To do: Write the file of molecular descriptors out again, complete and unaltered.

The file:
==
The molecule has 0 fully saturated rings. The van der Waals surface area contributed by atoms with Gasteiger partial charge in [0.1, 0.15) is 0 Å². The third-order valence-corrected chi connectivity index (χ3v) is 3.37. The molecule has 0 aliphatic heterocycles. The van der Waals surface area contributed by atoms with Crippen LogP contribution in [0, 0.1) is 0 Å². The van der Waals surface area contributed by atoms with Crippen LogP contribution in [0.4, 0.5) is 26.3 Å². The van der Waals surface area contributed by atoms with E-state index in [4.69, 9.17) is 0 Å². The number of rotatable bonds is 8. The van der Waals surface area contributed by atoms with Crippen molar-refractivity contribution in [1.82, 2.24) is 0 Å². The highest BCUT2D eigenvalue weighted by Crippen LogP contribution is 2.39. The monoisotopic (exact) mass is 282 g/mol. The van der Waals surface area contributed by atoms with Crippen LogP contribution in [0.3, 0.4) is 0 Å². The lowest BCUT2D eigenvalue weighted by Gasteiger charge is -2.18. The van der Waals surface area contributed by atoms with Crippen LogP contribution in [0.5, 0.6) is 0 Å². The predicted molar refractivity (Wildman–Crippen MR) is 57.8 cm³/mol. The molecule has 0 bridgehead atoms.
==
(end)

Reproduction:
The molecule has 0 fully saturated rings. The van der Waals surface area contributed by atoms with Gasteiger partial charge in [0.1, 0.15) is 0 Å². The third-order valence-corrected chi connectivity index (χ3v) is 3.37. The molecule has 0 aliphatic heterocycles. The van der Waals surface area contributed by atoms with Crippen LogP contribution in [0, 0.1) is 0 Å². The van der Waals surface area contributed by atoms with Crippen LogP contribution in [0.4, 0.5) is 26.3 Å². The van der Waals surface area contributed by atoms with E-state index in [4.69, 9.17) is 0 Å². The number of rotatable bonds is 8. The van der Waals surface area contributed by atoms with Crippen molar-refractivity contribution in [1.82, 2.24) is 0 Å². The highest BCUT2D eigenvalue weighted by Crippen LogP contribution is 2.39. The monoisotopic (exact) mass is 282 g/mol. The van der Waals surface area contributed by atoms with Crippen LogP contribution in [0.3, 0.4) is 0 Å². The lowest BCUT2D eigenvalue weighted by Gasteiger charge is -2.18. The van der Waals surface area contributed by atoms with Crippen LogP contribution in [0.5, 0.6) is 0 Å². The predicted molar refractivity (Wildman–Crippen MR) is 57.8 cm³/mol. The molecule has 0 bridgehead atoms.